For World Daiquiri Day, our favourite tips on how to make the Daiquiri

Karel ‘Papi’ Reyes uses a combination of ice types for perfect dilution. Photo: Christopher Pearce

This story first appeared in 2017.

WHEN I first got into hospitality, I knew a cellarman across the road from the cafe I worked at who was a classic country lad — he rode his motorbike to work, was ready with a smile and a story, and was on the quest to find the perfect VB. He was still looking, and giving it his all.

I’m not on a quest to find the perfect Daiquiri per se, but it is my go-to drink. And I’m not alone — the Daiquiri is beloved by bartenders everywhere.

“I’m very familiar with it — it’s actually my favourite cocktail,” says Karel Reyes, or as he’s better known, Papi. “I’m from Santiago de Cuba, which is where the Daiquiri was created.” Papi is the national ambassador for Monin, and he’s one of the finest proponents of the Daiquiri going around.

The standard story of the creation of the Daiquiri goes something like this: Jennings Cox, an American engineer at the mines in Daiquiri, Cuba, created the recipe with the local rum, limes, sugar and water.

His written recipe served six people, and called for:

“the juice of 6 lemons, 6 teaspoonsful of sugar, 6 Bacardi cups ‘Carta Blanca’, 2 small cups of Mineral Water, plenty crushed ice – Put all ingredients in a cocktail shaker and shake well — do not strain as the glass may be served with some ice.”

Original_Daiquiri_recipe_by_Mr_Cox

Before you freak and start throwing out your limes, the Spanish word for lime is limon, and lemons were hard to come by in Cuba, so keep juicing them limes.

Note that dilution here is provided by the addition of water as well as ice — a key component of the drink. One of the best Daiquiris we’ve had recently came courtesy of Simon Toohey at Goldilock’s in Melbourne, and he shared this tip: “Most people think that if the balance is out they need to make it sweeter or more sour, when what it needs is more dilution,” he told us, and judging by the four Daiquiris we downed in quick succession, we reckon he’s on to something.

It’s also the key consideration for Reyes.

“I’ve got my own secret, which is using different types of ice, because dilution is very, very important,” he says. He employs half cubed ice, and half crushed ice in the shaker, shaking until the tin becomes frosty on the outside.

“I’m from Santiago, which is a very hot and humid city all year long, so you want a refreshing drink,” Reyes says. “That was the reason the Daiquiri was created. I learned from the cantineros in my city, that you shake it until the shaker is frosty — that’s the perfect dilution. This is the key part. It means your Daiquiri is ready to be served.”

Though some people will claim there are perfect, inviolable proportions to the Daiquiri, we’re not quite so sure. After all, each lime is different, right? Getting that part of the balance right is what Black Pearl’s Nathan Beasley tells us is one of his big considerations.

“The hardest part to getting a Daiquiri right is adjusting your specs in accordance with how the citrus juice changes day to day, depending on their origin and condition,” he says.

“If the ratios aren’t balanced, with regards to sweet and sour as well as the choice of rum and choice of sugar, and the drink isn’t served freezing cold into a frozen glass, you can fall down and get a sub par cocktail.  The Daiquiri is the bartender’s answer to air conditioning, so it has to be bracingly cold.“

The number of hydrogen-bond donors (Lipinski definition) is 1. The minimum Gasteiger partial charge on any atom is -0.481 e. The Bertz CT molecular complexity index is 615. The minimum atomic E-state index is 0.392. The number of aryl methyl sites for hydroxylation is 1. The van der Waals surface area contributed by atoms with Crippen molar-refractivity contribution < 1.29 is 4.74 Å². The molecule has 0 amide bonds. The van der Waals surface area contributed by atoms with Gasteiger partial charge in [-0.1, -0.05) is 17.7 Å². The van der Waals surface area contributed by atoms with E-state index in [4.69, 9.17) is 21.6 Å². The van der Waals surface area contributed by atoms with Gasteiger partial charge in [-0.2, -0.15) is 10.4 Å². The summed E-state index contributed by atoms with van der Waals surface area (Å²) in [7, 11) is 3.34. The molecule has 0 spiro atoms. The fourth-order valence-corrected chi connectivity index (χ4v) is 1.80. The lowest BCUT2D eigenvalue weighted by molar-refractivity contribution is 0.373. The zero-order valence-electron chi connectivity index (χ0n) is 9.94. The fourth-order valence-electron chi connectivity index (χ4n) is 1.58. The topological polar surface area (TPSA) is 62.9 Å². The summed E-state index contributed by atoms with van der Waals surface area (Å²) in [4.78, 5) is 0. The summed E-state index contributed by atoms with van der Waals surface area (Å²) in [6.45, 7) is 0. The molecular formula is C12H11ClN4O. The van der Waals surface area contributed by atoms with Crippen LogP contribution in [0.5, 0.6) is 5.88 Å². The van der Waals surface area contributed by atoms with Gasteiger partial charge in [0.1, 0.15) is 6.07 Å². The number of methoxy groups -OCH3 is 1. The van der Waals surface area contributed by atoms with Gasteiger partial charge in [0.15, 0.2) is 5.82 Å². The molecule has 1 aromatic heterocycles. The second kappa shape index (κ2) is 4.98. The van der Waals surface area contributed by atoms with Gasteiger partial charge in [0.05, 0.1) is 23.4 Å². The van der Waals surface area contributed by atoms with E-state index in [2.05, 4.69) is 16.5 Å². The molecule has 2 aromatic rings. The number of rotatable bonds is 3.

That said, it doesn’t mean you can’t do all you can to get as close to perfect as possible. At New York’s BlackTail, the Cuban bar from the team behind the Dead Rabbit, they’ve blended their own Spanish style rum for the Daiquiri and obsessed over the details for their Perfect Daiquiri, according to bartender Jesse Vida.

“It’s a perfect Daiquiri between the palates of Jack McGarry, Jillian Vose, and myself,” he says. “It’s what we agreed on as the most balanced version of the classic in our opinion.  Perfect balance of sour, sweet, and spirit.  The perfect combo texture, brightness, and depth. We have obsessed over this ratio, trust me.”

A light Spanishy-style white rum is the ideal rum for a classic Daiquiri, but its formulation of spirit, sweet, and sour is one ripe for riffing on — as we’ve seen with the Pteradaiquiri from the guys at The Dominion League in Perth (they employ dark rum and bitters with a bit of theatre for their take), and you’ll see in the modern classic, the Nuclear Daiquiri.

But the Daiquiri is a humble drink, and sometimes it’s the simplest additions which create a memorable drink. Toohey’s personal take on the Daiquiri — the Simon Daiquiri — is a classic Daiquiri with just a dash of absinthe, which gives it a nice lift; Reyes loves the Daiquiri #5 which includes a hit of maraschino liqueur, he says; and for Beasley, he has his own secret tweak to the drink.

“If I know someone is well-versed in the way of the Daiquiri, and they trust me, I occasionally like to add a small piece of zest from the lime, a drop of lime oleo, or some lime oil to a batch of sugar syrup to give the cocktail a little edge,” he says. “[It’s] great to experiment with, and you get some great results.”

And in the meantime, we’re happy to keep searching for that perfect Daiquiri.

The Daiquiri
Print Recipe

The Daiquiri

  1. Shake ingredients with half cubed ice, and half crushed ice, until the tin frosts on the outside for perfect dilution.
  2. Double strain (with a julep strainer as the lower, second strainer) for a bit of ice on top.
  3. Lime oil on the rim and discard.

Adapted from a recipe by Karel ‘Papi’ Reyes.

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